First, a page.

2. Donald Trump already destroyed the “first woman”/”ImWithHer” angle with his “woman’s card” linguistic kill shot and “I’m with you, the American people” reframe. The historic nature of her female candidacy is now completely ineffective persuasion wise.
3. Hillary Clinton has already run so far to the left with her rampant SJWism that she’s thoroughly alienated a lot of traditional Democratic working class voters. She could theoretically try to pivot post-convention, perhaps with some success, but Donald Trump has already dominated so much space that it’s unlikely to do much.
4. Her SJW outrages aren’t going to work anymore. Donald Trump dominated yet more space with his “I am the law and order candidate” frame. There was a shooting in Baton Rogue that killed at least three police officers as of the time of this writing today. All of that favors Donald Trump now because Hillary went full tilt with her SJWism and came down on the side of Black Lives Matter. She can engage in politically correct outrage, but the high tide of its effectiveness has passed. For more on this, see Scott Adams’ posts on “racists vs cop killers” and “Trump’s glide path to victory.” Trump is – finally – making the pivot I predicted at the end of Stumped.
5. Additionally, Hillary Clinton seems to be getting outraged at the WRONG things, where Trump is getting outraged at the RIGHT things (terrorist attacks, cop killings, etc.). And voters already see Trump as being better on issues like ISIS.
6. Hillary Clinton can tout her experience, particularly in light of events such as the failed coup in Turkey on Friday, but we already KNOW that. It’s not a NEW OFFENSIVE that she can make. Additionally, it’s not terribly effective because Donald Trump already framed her experience, believably, as being associated with chaos and corruption.
7. Maybe the economy turns down, but voters already see Trump as being better on jobs. Plus, economic downturns negatively impact the party currently in the White House, and that’s the Democrats.
8. Obama’s approval rating has now fallen below 50%. If it steadily decreases over the coming months (likely because of terrorist attacks, cop killings, and possible job slowdowns), that hurts Hillary Clinton.
9. Hillary’s best shot is embarrassing Donald Trump in the debates, but that’s a dicey proposition. Debates, as you should know by now, aren’t about policy and rationality but about focus, attention, and frame control, and Donald Trump is the master of all three. She might win the “policy” sub-battle, but Donald Trump is likely to win the persuasion sub-battle that counts.
Donald Trump, on the other hand has numerous strategies that he can and will deploy, and I’m expecting him to come out with his biggest bombs in August, and then prepare to fully humiliate her in the debates just like he did with everyone else. He will also continue to pivot to make himself less controversial and scary like you’ve already seen happening over the past couple of weeks. I’m now hearing that he’s going to do some kind of tour de force to black and Hispanic communities, just like Scott Adams predicted. Will that dramatically increase their support for him? Probably not, but it can make him seem less scary, and that’s what he needs.
The crucial question is: how much more scary can Hillary make Trump seem? It doesn’t seem likely that she can do any more, at least as things currently stand. Trump on the other hand can make himself seem less scary, and we are seeing that.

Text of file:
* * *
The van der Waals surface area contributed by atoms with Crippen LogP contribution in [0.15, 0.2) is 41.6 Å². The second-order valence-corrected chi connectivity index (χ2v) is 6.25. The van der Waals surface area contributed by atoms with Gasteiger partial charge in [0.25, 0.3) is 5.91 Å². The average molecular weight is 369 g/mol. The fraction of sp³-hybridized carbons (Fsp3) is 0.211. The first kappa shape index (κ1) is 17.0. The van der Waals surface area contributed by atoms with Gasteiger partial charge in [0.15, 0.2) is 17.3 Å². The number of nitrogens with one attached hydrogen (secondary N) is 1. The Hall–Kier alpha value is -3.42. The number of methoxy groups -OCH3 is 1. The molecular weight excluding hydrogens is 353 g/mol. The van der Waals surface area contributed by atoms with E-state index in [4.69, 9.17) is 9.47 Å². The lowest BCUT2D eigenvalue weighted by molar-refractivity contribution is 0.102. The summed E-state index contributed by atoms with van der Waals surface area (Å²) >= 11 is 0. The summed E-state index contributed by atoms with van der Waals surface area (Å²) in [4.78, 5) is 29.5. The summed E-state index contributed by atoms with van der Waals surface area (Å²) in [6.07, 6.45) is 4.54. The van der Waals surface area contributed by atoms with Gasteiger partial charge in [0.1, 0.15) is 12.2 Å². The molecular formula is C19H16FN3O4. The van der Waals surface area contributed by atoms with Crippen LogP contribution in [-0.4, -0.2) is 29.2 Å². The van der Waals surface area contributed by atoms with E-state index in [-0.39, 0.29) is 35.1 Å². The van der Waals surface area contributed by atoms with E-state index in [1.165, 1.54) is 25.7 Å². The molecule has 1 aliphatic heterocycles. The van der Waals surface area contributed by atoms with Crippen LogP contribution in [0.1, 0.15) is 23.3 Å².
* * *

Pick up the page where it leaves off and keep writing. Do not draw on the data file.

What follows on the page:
If I’m Hillary, I need to do my best to learn Trump’s gameplan, try to embarrass him in terms of persuasion in the debates, and hope that demographics save me and that the Obama coalition turns out full-tilt. But even that’s dicey because you’re going to have a ticket with two very uninspiring, uncharismatic, low-social proof people on it. Her “project fear” strategy against Trump suddenly looks like it’s reached the point of diminishing returns. Her millions of dollars in ads in swing states appear to be having zero impact. Chapter 7 of Stumped is here.
Of course, that’s the game as it currently stands. The game always changes.
Speaking of Stumped, a wonderful person left this fantastic review the other day:
Donald Trump’s rise and current domination of the political scene is a mystery to the experts and the pundits. At every turn they predicted Trump’s failure. Just a handful of people predicted Trump’s success early. The author of “Stumped” is one of those few.
The book is a full spectrum analysis of Trump and his methods. Scott Adams at his blog predicted Trump’s rise and eventual election to the Presidency more than a year ago. But Adams focuses almost entirely on the persuasion techniques that Trump applies. “Stumped”, on the other hands, looks at Trumps’s persuasion techniques, personal branding, domination of media space, projection of masculinity and leadership, social proof, and more. It examines his marketing methods, tactics, strategy, and operations. The analyses are tied back to general techniques that anyone can apply in business and in life.
“Stumped” also analyzes the current U. S. political situation and how Trump created a compelling offer. The author identifies this offer as the key element allowing Trump to survive and even gain after every confrontation and controversy. “Stumped”, correctly in my view, identifies the struggle between globalists and nationalists as the key issue of the 2016 election. Trump has come down decisively on the nationalist side, and this is the source of his strength.
Using the analysis framework established earlier, the book discusses the Republican candidates, the possible evolutions of the Republican and Democrat parties, and the various voting blocs of the U.S. electorate. The book includes an analysis of all U. S. Presidential elections using the framework defined in the book. I found this very interesting, although it is not directly relevant if what you are interested in is Donald Trump.
The book is short, about 150 pages, but is packed with interesting and useful analysis. If you are interested in any of U.S. politics, Donald Trump, persuasion, or marketing, you will want to read this book. I highly recommend it.